In 1450, when Johan Gutenberg invented the movable-type printing press, the emergence of the book publishing industry made it possible for people to publish books within a variety of genres. In the 1800s, Europeans actively began collecting regional folktales into books in an effort to record and preserve their cultural history. Examples of people who were involved in this movement are Joseph Jacobs from England, Wilhelm and Jacob Grimm from Germany and Peter Asbjornsen and Moe Jorgen from Norway. Their versions of these stories can still be found in anthologies and picture books throughout the world.

Types

Various types of folktales exist in the world today. The cumulative variety features a plotless story where events follow a repetitious pattern. Tales of this type include The House That Jack Built and There Was an Old Lady Who Swallowed a Fly. Beast fables or tales, such as The Three Billy Goats Gruff, feature animals who speak like humans, and they usually teach lessons about the rewards of being brave, independent and clever. The humorous subcategory involves silly stories about characters who do ridiculous things and make funny mistakes. A good example is Jack and the Three Sillies.

There are also realistic folktales, such as Blue Beard, that contain very little magic and feature a more believable or true-to-life plot, setting and characters. Religious tales feature biblical or other faith-based characters, while romances are peppered with stereotypical beautiful, sweet women and handsome, strong men, who often are mistreated but rise to love, power and fame, or who are some type of royalty — Cinderella is a classic in this subcategory. Magical versions center around spells or enchanted items that usually help the main character succeed. The Chinese story The Magic Belt falls into this group. Other kinds include why or pourquoi, fairy, drolls, trickster and tall tales.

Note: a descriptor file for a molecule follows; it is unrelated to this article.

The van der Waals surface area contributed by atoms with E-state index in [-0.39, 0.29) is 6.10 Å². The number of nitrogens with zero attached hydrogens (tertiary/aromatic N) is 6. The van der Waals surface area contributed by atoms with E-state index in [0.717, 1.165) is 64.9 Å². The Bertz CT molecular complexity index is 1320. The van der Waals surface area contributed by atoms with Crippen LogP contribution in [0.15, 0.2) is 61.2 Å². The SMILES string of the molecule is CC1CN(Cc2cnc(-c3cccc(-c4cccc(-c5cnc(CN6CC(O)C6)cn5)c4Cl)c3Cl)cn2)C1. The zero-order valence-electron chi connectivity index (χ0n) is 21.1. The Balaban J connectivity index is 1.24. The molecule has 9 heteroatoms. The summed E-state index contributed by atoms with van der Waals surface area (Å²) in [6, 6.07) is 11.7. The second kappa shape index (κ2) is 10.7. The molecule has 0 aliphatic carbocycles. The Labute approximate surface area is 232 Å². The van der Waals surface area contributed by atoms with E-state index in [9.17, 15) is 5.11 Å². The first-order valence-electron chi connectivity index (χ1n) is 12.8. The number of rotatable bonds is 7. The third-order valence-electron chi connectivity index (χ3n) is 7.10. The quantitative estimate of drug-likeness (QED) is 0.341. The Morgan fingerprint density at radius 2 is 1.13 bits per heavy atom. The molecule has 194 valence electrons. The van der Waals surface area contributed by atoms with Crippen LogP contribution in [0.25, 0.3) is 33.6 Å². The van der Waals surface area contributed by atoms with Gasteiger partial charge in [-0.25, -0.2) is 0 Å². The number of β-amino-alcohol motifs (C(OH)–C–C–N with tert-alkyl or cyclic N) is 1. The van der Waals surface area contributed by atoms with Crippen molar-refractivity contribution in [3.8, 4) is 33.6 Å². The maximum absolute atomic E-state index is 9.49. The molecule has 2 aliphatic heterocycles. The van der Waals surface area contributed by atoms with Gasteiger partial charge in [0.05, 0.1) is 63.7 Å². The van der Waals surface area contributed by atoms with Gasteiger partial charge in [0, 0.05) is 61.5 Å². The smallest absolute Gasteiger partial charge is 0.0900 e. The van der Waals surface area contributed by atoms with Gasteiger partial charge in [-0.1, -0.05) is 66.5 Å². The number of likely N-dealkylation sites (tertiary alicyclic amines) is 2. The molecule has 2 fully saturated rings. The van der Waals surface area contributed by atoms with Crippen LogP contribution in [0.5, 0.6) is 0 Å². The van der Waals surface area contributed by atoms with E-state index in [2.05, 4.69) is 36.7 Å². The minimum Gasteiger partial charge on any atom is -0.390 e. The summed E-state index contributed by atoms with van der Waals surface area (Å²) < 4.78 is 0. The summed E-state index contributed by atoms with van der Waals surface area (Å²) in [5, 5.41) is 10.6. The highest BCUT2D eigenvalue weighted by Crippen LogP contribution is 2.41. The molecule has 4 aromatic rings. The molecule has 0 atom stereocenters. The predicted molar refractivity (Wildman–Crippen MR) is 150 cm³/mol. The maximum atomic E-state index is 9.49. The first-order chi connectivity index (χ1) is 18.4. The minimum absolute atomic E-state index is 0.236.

Authorship

With oral tradition carrying these folktales from generation to generation and place to place, tracing an original author is difficult, if not impossible. Most of the time, they are labeled either as "anonymous" or "traditional," but occasionally, specific versions sometimes have attributions that note the person or group of people who wrote down or preserved particular tellings, which helps keep the different arrangements of the same stories straight. Sometimes, this appears in print along with the country from which the story is thought to have come.

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Discuss this Article

anon322505
Post 12

Folktales did not always end happily. In Little Red Riding Hood in the version by Charles Perrault, there was no happy ending, but it still implied the moral do not talk to strangers.

tellastory
Post 3

In the past, telling folktales around a fire or hearth was a way for families to spend time together, much in the way that families in our time play family games or watch movies together. It's a tradition that, in my opinion, should still be carried on. However, we have become such a multi-media run world, it's hard to get families into this mode of thinking.

truebkaddict
Post 2

I have read that historically folktales were used as cautionary tales to children. For instance, Hansel and Gretel would have been a warning against forests or a lesson in an issue of the time, such as famine. Little Red Riding Hood might have been a warning against strangers. And for girls of the age, when making a good marriage was all important, stories like Cinderella or Snow White might have illustrated to them that if they were good and kind they would end up with a handsome prince. In other words, a good marriage. A bit antiquated for girls of our time, but in the past it was important.

leilani
Post 1

Most memorable times I can recall were the ones when my father would be telling us stories, the tales of old. It usually happened on long winter evenings, when outside was cold but the family felt warm both from the fire and the togetherness and closeness of its members.

That is one of the more beautiful memories of my childhood.